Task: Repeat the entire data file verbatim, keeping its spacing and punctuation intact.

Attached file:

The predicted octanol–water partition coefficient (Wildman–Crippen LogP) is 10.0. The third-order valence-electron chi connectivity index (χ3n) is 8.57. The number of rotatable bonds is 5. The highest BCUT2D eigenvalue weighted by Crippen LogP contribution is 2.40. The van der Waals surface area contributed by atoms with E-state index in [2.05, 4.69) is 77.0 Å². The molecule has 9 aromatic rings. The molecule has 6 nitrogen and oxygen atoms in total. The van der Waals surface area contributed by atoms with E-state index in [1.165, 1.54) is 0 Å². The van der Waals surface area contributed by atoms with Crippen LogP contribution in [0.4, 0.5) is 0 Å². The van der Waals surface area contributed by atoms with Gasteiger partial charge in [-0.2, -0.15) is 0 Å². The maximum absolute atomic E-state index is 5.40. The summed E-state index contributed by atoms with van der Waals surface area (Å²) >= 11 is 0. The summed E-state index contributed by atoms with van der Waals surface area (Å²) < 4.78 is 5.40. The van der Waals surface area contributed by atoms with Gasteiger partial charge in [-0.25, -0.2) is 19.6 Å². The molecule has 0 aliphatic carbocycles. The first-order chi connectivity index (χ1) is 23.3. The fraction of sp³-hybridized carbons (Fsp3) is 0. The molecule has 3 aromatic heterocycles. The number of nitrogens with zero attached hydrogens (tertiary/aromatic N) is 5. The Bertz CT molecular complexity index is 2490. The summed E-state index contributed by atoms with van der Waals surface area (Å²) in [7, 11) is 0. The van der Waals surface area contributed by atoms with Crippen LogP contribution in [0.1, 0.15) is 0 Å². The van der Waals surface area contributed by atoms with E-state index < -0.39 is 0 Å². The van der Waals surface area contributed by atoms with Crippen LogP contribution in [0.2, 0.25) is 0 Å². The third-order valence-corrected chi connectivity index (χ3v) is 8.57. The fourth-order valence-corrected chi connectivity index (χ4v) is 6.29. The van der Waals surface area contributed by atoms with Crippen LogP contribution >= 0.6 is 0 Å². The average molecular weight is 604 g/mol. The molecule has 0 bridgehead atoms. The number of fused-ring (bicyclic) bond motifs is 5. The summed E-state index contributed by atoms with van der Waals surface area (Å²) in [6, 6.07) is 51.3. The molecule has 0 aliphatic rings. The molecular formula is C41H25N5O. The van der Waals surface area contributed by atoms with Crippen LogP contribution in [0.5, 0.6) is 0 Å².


The predicted octanol–water partition coefficient (Wildman–Crippen LogP) is 10.0. The third-order valence-electron chi connectivity index (χ3n) is 8.57. The number of rotatable bonds is 5. The highest BCUT2D eigenvalue weighted by Crippen LogP contribution is 2.40. The van der Waals surface area contributed by atoms with E-state index in [2.05, 4.69) is 77.0 Å². The molecule has 9 aromatic rings. The molecule has 6 nitrogen and oxygen atoms in total. The van der Waals surface area contributed by atoms with E-state index in [1.165, 1.54) is 0 Å². The van der Waals surface area contributed by atoms with Crippen LogP contribution in [0.4, 0.5) is 0 Å². The van der Waals surface area contributed by atoms with Gasteiger partial charge in [-0.2, -0.15) is 0 Å². The maximum absolute atomic E-state index is 5.40. The summed E-state index contributed by atoms with van der Waals surface area (Å²) >= 11 is 0. The summed E-state index contributed by atoms with van der Waals surface area (Å²) < 4.78 is 5.40. The van der Waals surface area contributed by atoms with Gasteiger partial charge in [-0.25, -0.2) is 19.6 Å². The molecule has 0 aliphatic carbocycles. The first-order chi connectivity index (χ1) is 23.3. The fraction of sp³-hybridized carbons (Fsp3) is 0. The molecule has 3 aromatic heterocycles. The number of nitrogens with zero attached hydrogens (tertiary/aromatic N) is 5. The Bertz CT molecular complexity index is 2490. The summed E-state index contributed by atoms with van der Waals surface area (Å²) in [7, 11) is 0. The van der Waals surface area contributed by atoms with Crippen LogP contribution in [0.1, 0.15) is 0 Å². The van der Waals surface area contributed by atoms with E-state index < -0.39 is 0 Å². The van der Waals surface area contributed by atoms with Crippen LogP contribution in [0.2, 0.25) is 0 Å². The third-order valence-corrected chi connectivity index (χ3v) is 8.57. The fourth-order valence-corrected chi connectivity index (χ4v) is 6.29. The van der Waals surface area contributed by atoms with Crippen LogP contribution >= 0.6 is 0 Å². The average molecular weight is 604 g/mol. The molecule has 0 bridgehead atoms. The number of fused-ring (bicyclic) bond motifs is 5. The summed E-state index contributed by atoms with van der Waals surface area (Å²) in [6, 6.07) is 51.3. The molecule has 0 aliphatic rings. The molecular formula is C41H25N5O. The van der Waals surface area contributed by atoms with Crippen LogP contribution in [0.5, 0.6) is 0 Å².